Testifying may also be tough because you might be nervous, and when the prosecutor cross-examines you, they may try and twist your words so that you seem like you are giving conflicting testimony. They may make you say things you don't really mean, and your testimony could end up hurting you. The decision of whether to testify should be discussed between you and your Atlanta DUI attorney, who can help to prepare you for the experience if you decide to go through with it.

After each side presents their closing arguments, and address the other side, the jury will decide whether you are guilty or not guilty. If the jury finds that you are not guilty, you have won!

Atlanta DUI Lawyer

If you or a loved one have been arrested for a DUI in Atlanta, you don't have to accept the penalties of a DUI conviction. With your DUI lawyer, you may get your charges reduced or dismissed. If you go to trial, your DUI lawyer will be able to defend you throughout the process, to make sure you get the fair treatment you deserve. You should talk to an Atlanta DUI defense lawyer as soon as you can, so that you'll understand what your options are, and the strengths and weaknesses of your case. This can help you figure out if you should go to trial, to fight for a “not guilty” verdict.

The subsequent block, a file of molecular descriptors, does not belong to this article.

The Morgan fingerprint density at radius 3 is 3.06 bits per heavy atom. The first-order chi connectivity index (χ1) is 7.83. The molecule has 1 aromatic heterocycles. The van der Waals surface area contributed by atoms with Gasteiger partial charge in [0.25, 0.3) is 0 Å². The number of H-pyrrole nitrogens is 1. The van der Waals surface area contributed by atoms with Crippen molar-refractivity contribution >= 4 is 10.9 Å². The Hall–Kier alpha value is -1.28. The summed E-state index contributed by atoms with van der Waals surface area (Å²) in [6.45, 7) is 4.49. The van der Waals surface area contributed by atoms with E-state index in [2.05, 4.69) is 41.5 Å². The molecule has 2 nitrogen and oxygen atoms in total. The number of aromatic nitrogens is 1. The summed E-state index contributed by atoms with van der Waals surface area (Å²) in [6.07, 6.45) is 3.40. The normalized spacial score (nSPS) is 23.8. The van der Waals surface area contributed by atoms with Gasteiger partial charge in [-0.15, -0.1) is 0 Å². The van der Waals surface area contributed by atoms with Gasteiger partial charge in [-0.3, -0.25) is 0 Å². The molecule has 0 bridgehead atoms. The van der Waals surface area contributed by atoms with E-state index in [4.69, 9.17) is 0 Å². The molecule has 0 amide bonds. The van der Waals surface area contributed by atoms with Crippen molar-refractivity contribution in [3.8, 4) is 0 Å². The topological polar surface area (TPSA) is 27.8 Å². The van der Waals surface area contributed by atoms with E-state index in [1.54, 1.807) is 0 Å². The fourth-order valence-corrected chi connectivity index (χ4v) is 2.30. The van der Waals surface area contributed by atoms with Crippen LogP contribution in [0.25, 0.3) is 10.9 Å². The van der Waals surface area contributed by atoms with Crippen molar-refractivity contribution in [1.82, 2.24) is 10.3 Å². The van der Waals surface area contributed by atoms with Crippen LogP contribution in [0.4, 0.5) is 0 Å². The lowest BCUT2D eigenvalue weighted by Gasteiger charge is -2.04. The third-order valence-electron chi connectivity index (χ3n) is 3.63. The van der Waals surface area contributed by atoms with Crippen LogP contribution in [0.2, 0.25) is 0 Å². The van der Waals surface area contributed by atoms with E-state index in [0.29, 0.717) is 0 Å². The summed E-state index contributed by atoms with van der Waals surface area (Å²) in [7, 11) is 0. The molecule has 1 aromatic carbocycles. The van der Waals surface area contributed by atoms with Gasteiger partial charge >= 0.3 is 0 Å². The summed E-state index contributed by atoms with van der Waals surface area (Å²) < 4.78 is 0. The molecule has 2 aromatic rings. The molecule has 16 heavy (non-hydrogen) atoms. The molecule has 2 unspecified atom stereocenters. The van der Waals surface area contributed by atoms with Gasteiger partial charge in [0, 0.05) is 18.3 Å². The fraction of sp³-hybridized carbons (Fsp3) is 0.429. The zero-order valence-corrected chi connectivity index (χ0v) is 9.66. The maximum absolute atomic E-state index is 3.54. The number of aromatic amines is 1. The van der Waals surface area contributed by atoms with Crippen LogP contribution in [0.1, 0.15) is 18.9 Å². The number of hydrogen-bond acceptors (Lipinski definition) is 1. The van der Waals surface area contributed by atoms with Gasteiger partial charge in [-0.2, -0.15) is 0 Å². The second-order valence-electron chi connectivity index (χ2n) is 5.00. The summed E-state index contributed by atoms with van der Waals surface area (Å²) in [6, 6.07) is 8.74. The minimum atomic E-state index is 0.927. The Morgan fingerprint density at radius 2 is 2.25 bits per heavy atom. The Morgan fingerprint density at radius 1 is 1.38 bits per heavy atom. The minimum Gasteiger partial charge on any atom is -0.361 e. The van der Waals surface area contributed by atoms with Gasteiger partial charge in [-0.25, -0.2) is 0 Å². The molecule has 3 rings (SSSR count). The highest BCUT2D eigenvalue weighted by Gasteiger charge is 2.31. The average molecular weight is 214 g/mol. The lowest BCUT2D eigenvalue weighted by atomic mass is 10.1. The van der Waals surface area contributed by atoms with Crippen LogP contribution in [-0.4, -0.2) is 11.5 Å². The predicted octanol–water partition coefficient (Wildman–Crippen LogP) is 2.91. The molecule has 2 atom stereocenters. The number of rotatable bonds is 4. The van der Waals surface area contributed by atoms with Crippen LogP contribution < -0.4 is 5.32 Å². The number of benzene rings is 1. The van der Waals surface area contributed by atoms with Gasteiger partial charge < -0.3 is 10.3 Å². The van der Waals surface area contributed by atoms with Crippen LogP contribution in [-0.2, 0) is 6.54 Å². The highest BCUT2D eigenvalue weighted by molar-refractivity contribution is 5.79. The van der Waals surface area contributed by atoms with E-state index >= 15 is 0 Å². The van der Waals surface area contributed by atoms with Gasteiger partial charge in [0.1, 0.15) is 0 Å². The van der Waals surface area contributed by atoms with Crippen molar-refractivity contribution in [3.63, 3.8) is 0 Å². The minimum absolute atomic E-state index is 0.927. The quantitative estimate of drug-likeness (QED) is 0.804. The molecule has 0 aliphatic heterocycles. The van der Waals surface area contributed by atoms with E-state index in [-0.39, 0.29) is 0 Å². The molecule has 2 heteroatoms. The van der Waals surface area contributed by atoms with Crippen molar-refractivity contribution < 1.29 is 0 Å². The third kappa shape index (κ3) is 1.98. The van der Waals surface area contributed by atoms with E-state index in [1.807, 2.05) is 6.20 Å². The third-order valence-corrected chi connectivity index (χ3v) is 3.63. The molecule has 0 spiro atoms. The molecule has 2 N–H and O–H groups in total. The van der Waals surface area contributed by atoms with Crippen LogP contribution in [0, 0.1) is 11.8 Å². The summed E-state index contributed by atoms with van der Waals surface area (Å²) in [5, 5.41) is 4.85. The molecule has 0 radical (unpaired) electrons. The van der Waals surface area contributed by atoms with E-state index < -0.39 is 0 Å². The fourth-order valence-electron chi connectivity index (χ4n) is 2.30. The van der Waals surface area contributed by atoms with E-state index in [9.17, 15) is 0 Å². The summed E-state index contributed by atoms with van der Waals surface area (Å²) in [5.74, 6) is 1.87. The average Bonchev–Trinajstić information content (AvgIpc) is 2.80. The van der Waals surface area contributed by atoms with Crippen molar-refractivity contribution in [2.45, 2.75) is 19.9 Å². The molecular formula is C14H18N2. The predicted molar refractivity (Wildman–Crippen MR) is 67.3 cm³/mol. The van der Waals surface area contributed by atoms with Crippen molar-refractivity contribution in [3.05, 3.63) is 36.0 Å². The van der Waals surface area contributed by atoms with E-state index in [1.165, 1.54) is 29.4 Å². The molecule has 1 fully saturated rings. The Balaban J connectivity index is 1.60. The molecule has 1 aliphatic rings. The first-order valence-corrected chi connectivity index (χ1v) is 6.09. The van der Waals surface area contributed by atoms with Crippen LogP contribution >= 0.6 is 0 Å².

As a dedicated DUI defense lawyer who has built my career on defending people charged with drunk driving, I understand what a DUI can mean for you and your family. I can help guide you through the administrative and criminal proceedings, to make sure you get justice. Make sure a one-time mistake doesn't end up in a criminal record. Call my office anytime, 24/7.